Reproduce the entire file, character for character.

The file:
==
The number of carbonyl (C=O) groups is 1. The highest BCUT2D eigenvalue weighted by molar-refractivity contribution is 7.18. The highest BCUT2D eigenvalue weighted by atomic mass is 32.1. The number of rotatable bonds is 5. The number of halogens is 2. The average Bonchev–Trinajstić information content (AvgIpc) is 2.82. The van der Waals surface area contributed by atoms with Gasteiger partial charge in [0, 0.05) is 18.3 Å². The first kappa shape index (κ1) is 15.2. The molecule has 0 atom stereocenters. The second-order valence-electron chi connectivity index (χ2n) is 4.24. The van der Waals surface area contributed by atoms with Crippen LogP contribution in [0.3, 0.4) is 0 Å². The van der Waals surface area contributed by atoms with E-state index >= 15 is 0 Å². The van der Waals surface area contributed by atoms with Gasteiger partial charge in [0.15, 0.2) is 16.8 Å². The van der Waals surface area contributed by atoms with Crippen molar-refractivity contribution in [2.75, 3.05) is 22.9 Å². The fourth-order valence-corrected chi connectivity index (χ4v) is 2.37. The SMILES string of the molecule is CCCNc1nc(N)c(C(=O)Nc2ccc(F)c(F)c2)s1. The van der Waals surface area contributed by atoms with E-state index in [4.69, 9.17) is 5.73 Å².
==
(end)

The number of carbonyl (C=O) groups is 1. The highest BCUT2D eigenvalue weighted by molar-refractivity contribution is 7.18. The highest BCUT2D eigenvalue weighted by atomic mass is 32.1. The number of rotatable bonds is 5. The number of halogens is 2. The average Bonchev–Trinajstić information content (AvgIpc) is 2.82. The van der Waals surface area contributed by atoms with Gasteiger partial charge in [0, 0.05) is 18.3 Å². The first kappa shape index (κ1) is 15.2. The molecule has 0 atom stereocenters. The second-order valence-electron chi connectivity index (χ2n) is 4.24. The van der Waals surface area contributed by atoms with Crippen LogP contribution in [0.3, 0.4) is 0 Å². The van der Waals surface area contributed by atoms with E-state index >= 15 is 0 Å². The van der Waals surface area contributed by atoms with Gasteiger partial charge in [0.15, 0.2) is 16.8 Å². The van der Waals surface area contributed by atoms with Crippen molar-refractivity contribution in [2.75, 3.05) is 22.9 Å². The fourth-order valence-corrected chi connectivity index (χ4v) is 2.37. The SMILES string of the molecule is CCCNc1nc(N)c(C(=O)Nc2ccc(F)c(F)c2)s1. The van der Waals surface area contributed by atoms with E-state index in [4.69, 9.17) is 5.73 Å².